Bikers urged to do free road safety training after spate of fatal crashes in the South West

Motorcyclist at the roadshow at Damerells Motorcycles at Indian Queens Credit: ITV News

Motorcyclists are being encouraged to take further free road safety training after a string of fatalities on Devon and Cornwall's roads.

59-year-old David Crawford from Ivybridge died on the A38 at St Budeaux Thursday 12th May - a man has appeared in court charged with his murder.

On Monday 9 May, Boyd Smith, 34, from Beaworthy, died on the A3072 near Red Post near Bude.

39-year-old Benjamin Lavender died on the A390 at Lostwithiel on Wednesday 4 May.

Two weeks prior, Paul Parker and Pamela Osborne, a couple in their sixties from Truro, died following a collision with a van on the A39 near Bude on Monday 18 April.

Blood Bikes, RoSPA and the Institute of Advanced Motorists joined emergency services at Indian Queens Credit: Devon and Cornwall Police drone team

Bikers were invited to Damerells Motorcycles at Indian Queens to sign up to free rider safety sessions with the Institute of Advanced Motoring and RoSPA - Royal Society for the Prevention of Accidents.

Devon and Cornwall police joined road safety groups to talk about being alert to all dangers on the road.

Motorcycle Police Officer Ian Harvey said bikers do not have "that protective bubble" that other drivers have in vehicles.

"What I would like to say to the public is please, please, please, just think about your safety. I don't, and my colleagues don't, want to walk up your driveway at the end of each day and knock on your door and tell your loved ones you're not coming home."

He also encouraged riders to wear "high visibility jackets, brightly coloured helmets, putting things on your motorcycle that's going to get you seen".

Nikki Brockenshire attended today's safety roadshow with her husband. She used to ride when she was younger and last year retrained and completed her full license.

She says the recent number of deaths on the roads is "devastating" and it's made her more determined to attend more safety courses.

"The trouble is, a lot of the time it's not the bike riders fault. It's the driver maybe not seeing them."

"We do learn to ride quite defensively but we are always observant. One of the best pieces of information I've just been given from the police rider was to make sure that you don't switch off your brain until you switch off the engine because most of the accidents happen close to home.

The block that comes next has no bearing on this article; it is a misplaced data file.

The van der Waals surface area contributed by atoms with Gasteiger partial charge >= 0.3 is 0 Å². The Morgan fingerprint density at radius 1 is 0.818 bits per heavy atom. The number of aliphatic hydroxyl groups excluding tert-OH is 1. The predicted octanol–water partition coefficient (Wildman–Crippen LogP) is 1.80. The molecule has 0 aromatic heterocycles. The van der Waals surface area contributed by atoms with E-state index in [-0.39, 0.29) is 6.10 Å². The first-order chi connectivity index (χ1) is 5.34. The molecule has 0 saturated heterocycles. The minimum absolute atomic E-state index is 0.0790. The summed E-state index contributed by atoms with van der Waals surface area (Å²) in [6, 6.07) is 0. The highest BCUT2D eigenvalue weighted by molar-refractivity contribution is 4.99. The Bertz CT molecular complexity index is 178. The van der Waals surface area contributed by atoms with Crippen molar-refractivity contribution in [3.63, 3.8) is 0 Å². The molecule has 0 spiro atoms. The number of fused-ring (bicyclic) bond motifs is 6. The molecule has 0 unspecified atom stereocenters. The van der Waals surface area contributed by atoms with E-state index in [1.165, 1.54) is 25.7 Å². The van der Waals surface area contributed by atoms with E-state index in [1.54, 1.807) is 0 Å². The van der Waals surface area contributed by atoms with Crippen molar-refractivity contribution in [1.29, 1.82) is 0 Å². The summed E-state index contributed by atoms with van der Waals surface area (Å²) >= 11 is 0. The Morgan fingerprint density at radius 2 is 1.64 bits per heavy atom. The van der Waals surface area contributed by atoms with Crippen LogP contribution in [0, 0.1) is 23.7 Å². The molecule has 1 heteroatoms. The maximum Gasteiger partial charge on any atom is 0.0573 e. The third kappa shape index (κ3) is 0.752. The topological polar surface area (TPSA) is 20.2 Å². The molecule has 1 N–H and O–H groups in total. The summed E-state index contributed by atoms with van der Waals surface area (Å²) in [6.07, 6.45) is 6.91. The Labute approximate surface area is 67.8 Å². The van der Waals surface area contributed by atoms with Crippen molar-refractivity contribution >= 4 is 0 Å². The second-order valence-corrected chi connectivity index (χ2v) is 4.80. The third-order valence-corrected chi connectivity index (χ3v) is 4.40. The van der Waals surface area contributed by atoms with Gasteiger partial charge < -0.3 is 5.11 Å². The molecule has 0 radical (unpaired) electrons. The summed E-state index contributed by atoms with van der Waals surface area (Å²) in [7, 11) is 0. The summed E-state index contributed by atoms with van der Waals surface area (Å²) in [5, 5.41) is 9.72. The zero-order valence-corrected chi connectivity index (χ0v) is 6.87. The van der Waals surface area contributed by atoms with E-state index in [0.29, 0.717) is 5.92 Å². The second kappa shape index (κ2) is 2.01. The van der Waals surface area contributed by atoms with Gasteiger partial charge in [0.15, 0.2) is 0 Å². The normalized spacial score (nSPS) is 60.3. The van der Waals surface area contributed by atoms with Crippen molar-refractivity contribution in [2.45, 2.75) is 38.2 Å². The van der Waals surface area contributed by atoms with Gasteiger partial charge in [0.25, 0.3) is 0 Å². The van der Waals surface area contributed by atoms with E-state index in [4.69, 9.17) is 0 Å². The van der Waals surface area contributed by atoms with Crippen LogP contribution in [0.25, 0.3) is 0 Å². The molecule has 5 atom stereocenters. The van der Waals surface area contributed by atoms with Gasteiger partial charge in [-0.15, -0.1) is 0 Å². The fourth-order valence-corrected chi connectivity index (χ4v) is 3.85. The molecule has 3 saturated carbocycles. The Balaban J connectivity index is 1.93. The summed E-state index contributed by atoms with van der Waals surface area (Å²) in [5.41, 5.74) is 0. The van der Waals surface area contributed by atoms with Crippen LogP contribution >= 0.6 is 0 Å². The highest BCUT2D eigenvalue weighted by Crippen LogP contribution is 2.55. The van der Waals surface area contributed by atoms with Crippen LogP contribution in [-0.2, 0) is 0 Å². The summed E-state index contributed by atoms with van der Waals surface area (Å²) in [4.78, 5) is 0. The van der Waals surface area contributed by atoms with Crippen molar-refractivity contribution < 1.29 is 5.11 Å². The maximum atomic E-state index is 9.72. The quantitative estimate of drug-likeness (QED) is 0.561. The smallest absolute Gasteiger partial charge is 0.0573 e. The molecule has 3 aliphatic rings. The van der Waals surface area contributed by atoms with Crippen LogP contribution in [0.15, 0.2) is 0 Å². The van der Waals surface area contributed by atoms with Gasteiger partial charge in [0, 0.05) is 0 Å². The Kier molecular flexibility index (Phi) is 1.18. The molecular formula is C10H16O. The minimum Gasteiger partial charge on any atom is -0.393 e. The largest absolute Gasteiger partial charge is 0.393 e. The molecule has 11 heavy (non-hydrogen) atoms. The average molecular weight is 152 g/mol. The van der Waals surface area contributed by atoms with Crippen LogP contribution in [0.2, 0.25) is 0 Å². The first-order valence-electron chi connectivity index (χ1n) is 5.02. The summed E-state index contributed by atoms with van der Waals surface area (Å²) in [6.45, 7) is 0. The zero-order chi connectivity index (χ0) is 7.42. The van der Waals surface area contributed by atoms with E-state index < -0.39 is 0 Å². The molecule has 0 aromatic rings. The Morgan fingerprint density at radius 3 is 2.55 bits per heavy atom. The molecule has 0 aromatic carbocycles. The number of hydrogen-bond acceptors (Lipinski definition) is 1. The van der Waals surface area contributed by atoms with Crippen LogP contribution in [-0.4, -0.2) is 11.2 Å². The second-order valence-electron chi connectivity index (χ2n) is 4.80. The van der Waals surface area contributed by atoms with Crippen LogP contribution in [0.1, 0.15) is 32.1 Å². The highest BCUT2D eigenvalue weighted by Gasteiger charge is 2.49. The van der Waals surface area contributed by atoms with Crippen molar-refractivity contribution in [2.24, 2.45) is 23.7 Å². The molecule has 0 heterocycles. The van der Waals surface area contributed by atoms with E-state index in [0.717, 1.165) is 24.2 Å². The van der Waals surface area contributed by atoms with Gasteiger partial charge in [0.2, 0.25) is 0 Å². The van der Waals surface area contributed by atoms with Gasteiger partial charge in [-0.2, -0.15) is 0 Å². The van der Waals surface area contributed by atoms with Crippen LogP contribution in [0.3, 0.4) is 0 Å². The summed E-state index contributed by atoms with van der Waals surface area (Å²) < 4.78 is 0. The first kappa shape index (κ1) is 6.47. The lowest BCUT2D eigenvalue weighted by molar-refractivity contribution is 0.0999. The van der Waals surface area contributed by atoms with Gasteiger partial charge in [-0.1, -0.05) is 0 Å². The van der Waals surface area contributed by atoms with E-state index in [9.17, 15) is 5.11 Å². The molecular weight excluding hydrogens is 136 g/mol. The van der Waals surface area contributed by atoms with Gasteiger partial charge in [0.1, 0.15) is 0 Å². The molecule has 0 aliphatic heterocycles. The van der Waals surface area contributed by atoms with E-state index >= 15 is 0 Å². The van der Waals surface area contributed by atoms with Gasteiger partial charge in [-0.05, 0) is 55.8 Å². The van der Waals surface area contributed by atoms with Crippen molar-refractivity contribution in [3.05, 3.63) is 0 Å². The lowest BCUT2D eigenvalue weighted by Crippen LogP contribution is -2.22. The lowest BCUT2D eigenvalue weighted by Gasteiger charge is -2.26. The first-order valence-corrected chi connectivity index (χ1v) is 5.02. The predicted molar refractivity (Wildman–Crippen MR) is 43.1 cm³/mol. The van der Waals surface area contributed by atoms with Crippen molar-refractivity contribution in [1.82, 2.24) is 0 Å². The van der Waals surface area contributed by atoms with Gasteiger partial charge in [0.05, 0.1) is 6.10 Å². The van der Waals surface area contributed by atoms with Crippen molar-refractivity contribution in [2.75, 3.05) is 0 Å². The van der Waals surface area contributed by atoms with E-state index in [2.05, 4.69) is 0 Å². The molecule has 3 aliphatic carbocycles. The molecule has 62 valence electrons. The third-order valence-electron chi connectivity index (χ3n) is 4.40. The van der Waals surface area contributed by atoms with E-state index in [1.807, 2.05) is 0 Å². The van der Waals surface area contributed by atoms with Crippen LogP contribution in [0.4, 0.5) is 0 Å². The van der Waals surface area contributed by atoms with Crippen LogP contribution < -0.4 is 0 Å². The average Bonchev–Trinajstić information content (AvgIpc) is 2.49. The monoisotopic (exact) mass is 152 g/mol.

Roy and Bridget Heath have been riding bikes for decades but say it's important to keep training. Credit: ITV News

Roy and Bridget Heath have been riding bikes for decades and now ride and socialise with RoSPA bike safe members.

Roy says "the standard we get tested to, it's the same as what they train the police on".

"We've been riding for a few years and it's changed my whole concept. When I'm on the road, I'm much more aware now of everything.

Bridget says "you never stop learning when you're riding motorbikes" but said it was "a pity" there weren't more younger riders came at Saturday's roadshow.

Their RoSPA tutor Chris Polawski says they retest their members every 3 years to keep their skills up but he admits it's been harder getting young adults to do the additional learning.

"It's quite hard to break into that because they've got their own social circles. But if we can maybe encourage them, we can break down that first barrier, make them feel welcome and actually get something out of it so that you can help them become a better rider."

Ian Findler, Cornwall Council Road Safety Officer, says statistically "the 16 to 24 age group of young riders seems to be one of our most at risk age groups".

He goes on to say building relationships with dealerships, and training providers could help "fill those gaps and encourage people to perhaps go into some post-test training or something similar".